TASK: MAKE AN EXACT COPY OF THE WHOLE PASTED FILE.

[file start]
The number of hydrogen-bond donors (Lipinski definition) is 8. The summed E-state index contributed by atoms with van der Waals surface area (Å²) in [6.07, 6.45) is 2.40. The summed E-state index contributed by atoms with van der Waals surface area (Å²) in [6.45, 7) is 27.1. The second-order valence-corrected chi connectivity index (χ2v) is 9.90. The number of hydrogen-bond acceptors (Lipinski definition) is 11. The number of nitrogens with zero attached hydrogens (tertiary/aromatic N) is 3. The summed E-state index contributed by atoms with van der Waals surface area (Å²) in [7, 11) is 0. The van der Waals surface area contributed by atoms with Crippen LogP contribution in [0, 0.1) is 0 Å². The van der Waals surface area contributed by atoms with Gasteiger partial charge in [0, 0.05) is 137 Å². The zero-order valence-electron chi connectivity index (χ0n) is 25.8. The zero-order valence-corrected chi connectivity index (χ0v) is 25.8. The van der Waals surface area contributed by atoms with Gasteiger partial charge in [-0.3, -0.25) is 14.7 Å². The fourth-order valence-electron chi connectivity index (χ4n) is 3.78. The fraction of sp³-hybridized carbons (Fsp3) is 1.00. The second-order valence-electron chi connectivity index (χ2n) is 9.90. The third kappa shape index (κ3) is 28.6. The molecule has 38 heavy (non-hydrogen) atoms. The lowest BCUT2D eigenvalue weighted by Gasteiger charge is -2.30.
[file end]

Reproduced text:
The number of hydrogen-bond donors (Lipinski definition) is 8. The summed E-state index contributed by atoms with van der Waals surface area (Å²) in [6.07, 6.45) is 2.40. The summed E-state index contributed by atoms with van der Waals surface area (Å²) in [6.45, 7) is 27.1. The second-order valence-corrected chi connectivity index (χ2v) is 9.90. The number of hydrogen-bond acceptors (Lipinski definition) is 11. The number of nitrogens with zero attached hydrogens (tertiary/aromatic N) is 3. The summed E-state index contributed by atoms with van der Waals surface area (Å²) in [7, 11) is 0. The van der Waals surface area contributed by atoms with Crippen LogP contribution in [0, 0.1) is 0 Å². The van der Waals surface area contributed by atoms with Gasteiger partial charge in [0, 0.05) is 137 Å². The zero-order valence-electron chi connectivity index (χ0n) is 25.8. The zero-order valence-corrected chi connectivity index (χ0v) is 25.8. The van der Waals surface area contributed by atoms with Gasteiger partial charge in [-0.3, -0.25) is 14.7 Å². The fourth-order valence-electron chi connectivity index (χ4n) is 3.78. The fraction of sp³-hybridized carbons (Fsp3) is 1.00. The second-order valence-electron chi connectivity index (χ2n) is 9.90. The third kappa shape index (κ3) is 28.6. The molecule has 38 heavy (non-hydrogen) atoms. The lowest BCUT2D eigenvalue weighted by Gasteiger charge is -2.30.